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Being the market leader is not always a bed of roses. Consider US software giant Microsoft. In dominating the global market for PC operating systems since the early 1980s, it has provoked much jealousy and enmity. For all its success, Microsoft has had to deal with threats as serious as anti-trust lawsuits or virus attacks on its software.

Feri Institutional Advisors (FIA), a German investment consultant, has never faced anything like anti-trust lawsuits or virus attacks. But like Microsoft, FIA is discovering how much pressure one can face at the top.

FIA was launched in 1996, when its parent Feri Finance, a private wealth manager, decided to bring investment consulting to Germany's institutional market. Feri was not alone in this but accompanied by German firms Alpha Portfolio Advisors and RMC.

A decade later, FIA has emerged as the market leader, advising on €305bn in institutional assets. Three-quarters of FIA's volume is from German pension funds, which use consultants for up to a third of their allocations. But unlike Microsoft, which was never seriously challenged in PC operating systems, FIA finds its dominance under attack from domestic and international consultants. And as players see that FIA is vulnerable, some have, in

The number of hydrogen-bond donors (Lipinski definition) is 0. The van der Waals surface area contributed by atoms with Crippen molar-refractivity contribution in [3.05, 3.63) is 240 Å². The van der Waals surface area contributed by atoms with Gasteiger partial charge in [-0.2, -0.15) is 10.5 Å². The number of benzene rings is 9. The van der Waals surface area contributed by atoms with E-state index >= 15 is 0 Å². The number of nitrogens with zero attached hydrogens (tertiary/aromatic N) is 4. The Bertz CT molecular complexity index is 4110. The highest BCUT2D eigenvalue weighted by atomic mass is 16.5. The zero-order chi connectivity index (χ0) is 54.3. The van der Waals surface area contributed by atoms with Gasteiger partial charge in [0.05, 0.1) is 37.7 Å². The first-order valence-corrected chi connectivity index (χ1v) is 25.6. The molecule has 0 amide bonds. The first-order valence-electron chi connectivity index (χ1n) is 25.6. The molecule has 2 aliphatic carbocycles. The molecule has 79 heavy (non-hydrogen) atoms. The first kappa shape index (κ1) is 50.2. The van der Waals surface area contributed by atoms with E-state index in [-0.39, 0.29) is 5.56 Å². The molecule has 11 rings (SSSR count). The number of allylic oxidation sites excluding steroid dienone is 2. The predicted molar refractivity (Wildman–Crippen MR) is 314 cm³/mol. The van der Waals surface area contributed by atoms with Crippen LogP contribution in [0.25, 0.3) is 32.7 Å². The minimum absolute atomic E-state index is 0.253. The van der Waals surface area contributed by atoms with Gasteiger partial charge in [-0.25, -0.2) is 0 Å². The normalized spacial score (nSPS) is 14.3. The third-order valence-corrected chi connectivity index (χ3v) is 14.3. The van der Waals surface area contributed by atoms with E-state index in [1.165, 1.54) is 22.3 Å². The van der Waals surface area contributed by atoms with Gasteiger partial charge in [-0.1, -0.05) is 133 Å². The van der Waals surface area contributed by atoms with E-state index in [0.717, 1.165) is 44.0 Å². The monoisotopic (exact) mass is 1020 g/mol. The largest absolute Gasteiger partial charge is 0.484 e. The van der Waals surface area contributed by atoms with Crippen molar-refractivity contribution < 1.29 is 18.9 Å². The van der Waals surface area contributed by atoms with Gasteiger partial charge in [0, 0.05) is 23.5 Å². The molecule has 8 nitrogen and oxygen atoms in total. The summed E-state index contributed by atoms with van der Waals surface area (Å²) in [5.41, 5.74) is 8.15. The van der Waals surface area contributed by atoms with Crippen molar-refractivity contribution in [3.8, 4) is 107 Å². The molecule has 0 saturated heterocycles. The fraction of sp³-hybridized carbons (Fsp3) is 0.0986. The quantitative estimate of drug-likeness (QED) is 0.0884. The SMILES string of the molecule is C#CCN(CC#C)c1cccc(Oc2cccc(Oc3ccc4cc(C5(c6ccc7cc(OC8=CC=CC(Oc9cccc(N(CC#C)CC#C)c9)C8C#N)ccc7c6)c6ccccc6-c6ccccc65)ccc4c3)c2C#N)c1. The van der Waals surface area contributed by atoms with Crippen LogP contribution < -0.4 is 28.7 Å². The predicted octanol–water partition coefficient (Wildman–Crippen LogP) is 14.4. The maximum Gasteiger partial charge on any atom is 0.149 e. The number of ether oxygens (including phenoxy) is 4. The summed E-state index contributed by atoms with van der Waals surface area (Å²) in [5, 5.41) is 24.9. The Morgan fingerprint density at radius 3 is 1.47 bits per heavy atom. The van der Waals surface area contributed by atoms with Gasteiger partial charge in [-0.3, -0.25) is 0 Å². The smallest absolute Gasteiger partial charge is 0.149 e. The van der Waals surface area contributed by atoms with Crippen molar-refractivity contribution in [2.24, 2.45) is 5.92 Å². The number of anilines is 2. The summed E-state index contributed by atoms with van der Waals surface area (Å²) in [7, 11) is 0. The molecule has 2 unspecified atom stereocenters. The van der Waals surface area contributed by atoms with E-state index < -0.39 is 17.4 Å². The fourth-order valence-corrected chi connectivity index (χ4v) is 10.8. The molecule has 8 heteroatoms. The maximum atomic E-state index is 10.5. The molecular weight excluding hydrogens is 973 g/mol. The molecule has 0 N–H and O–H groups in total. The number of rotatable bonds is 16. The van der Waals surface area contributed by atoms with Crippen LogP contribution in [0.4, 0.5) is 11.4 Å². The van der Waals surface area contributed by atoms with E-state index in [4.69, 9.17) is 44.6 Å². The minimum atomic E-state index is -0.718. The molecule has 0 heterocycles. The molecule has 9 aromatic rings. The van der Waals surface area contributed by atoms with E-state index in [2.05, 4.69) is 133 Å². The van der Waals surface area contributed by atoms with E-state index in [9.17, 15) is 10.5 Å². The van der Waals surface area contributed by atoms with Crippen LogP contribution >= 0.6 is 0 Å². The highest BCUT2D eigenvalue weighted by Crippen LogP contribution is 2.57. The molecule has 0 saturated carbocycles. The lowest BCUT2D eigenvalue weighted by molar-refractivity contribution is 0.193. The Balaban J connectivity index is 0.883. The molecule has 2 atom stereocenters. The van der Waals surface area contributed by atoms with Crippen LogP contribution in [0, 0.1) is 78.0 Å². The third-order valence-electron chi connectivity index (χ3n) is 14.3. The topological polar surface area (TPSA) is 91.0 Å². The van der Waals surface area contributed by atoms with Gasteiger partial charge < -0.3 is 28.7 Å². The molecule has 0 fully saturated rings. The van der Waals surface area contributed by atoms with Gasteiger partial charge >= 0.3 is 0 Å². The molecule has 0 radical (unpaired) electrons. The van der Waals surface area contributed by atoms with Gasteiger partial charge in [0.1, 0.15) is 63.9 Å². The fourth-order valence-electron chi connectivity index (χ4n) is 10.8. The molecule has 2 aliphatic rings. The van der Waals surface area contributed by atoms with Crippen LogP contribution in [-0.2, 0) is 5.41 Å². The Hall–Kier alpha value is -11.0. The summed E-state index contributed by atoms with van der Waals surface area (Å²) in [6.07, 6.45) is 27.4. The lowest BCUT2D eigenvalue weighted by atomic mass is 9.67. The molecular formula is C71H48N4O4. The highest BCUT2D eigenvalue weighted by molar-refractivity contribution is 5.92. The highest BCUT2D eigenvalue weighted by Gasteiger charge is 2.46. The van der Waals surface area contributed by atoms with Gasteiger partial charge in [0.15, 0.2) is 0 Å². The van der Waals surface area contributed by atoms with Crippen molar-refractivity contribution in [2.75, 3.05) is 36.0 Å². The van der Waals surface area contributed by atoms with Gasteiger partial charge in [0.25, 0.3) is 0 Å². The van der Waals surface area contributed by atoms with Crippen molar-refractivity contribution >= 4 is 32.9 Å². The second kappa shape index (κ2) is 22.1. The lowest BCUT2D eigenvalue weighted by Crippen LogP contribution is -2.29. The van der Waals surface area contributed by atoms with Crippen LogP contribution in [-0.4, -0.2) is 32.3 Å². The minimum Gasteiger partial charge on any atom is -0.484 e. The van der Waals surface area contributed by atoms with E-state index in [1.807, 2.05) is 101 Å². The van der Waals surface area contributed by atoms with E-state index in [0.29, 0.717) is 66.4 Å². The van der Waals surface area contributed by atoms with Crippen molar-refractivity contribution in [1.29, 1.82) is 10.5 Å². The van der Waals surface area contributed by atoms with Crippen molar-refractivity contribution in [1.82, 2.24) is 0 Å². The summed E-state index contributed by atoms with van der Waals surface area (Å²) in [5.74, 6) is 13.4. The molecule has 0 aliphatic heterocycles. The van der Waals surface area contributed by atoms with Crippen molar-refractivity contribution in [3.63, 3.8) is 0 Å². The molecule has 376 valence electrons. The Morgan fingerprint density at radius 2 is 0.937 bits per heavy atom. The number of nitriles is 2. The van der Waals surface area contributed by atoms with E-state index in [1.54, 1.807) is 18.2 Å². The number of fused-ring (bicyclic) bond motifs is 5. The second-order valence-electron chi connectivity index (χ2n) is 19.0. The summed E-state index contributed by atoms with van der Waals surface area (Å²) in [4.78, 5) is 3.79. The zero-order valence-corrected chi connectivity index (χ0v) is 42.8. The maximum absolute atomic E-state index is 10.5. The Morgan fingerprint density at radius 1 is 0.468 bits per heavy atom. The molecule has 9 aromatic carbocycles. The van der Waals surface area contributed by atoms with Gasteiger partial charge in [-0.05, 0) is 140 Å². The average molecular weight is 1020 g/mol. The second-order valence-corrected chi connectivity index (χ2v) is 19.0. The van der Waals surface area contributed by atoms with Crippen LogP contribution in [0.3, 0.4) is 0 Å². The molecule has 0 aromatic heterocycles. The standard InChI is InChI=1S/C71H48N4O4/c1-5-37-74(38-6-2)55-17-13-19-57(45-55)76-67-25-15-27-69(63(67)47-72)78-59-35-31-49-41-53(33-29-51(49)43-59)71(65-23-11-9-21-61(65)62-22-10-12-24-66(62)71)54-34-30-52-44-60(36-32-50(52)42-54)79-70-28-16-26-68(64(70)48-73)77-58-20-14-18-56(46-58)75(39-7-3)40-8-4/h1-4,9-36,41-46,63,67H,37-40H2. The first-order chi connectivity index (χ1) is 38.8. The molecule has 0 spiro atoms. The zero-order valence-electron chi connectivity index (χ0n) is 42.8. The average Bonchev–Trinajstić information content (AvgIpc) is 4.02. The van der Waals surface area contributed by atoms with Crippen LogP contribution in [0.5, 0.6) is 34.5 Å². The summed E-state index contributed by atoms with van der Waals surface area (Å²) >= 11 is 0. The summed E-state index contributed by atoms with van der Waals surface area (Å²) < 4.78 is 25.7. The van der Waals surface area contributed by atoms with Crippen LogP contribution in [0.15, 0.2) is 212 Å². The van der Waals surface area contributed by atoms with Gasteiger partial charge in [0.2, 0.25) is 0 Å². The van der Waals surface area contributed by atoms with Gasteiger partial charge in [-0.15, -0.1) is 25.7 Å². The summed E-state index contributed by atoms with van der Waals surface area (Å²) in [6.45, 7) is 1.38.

part, been trying to further undermine it by speculating.

The speculation has centred on three questions: First, can FIA cope with the recent exodus of several
high-profile consultants? They include Hartmut Leser, a former managing director who helped build the business and Torsten Köpke, a senior consultant who left in mid-2005 to head Watson Wyatt's new Frankfurt office. Köpke also took two consultants with him.

Second, has FIA lost any clients due to the exodus? And third, is MLP, a listed independent financial adviser that took a controlling stake in Feri Finance last September, committed to the consulting business even though margins are slim?

 

To spark the speculation, some of FIA's rivals have answered these questions in the negative. On the first, an unnamed consultant told German business daily Handelsblatt: "We have job applications from Feri employees and from what we hear, more are considering leaving." On the second, Handelsblatt quoted two more unnamed consultants as saying: "From our discussions with institutional investors, we have the impression that FIA is losing clients." And on the third, Georg Seil, chief executive of an eponymous investment consultant, told the newspaper: "MLP has no use for Feri's institutional consulting arm."

Such speculation makes for an absorbing story, but, so far, there has been no hard evidence to back it up. On the contrary, FIA has managed to defend its lead position in Germany despite the onslaught and the speculation.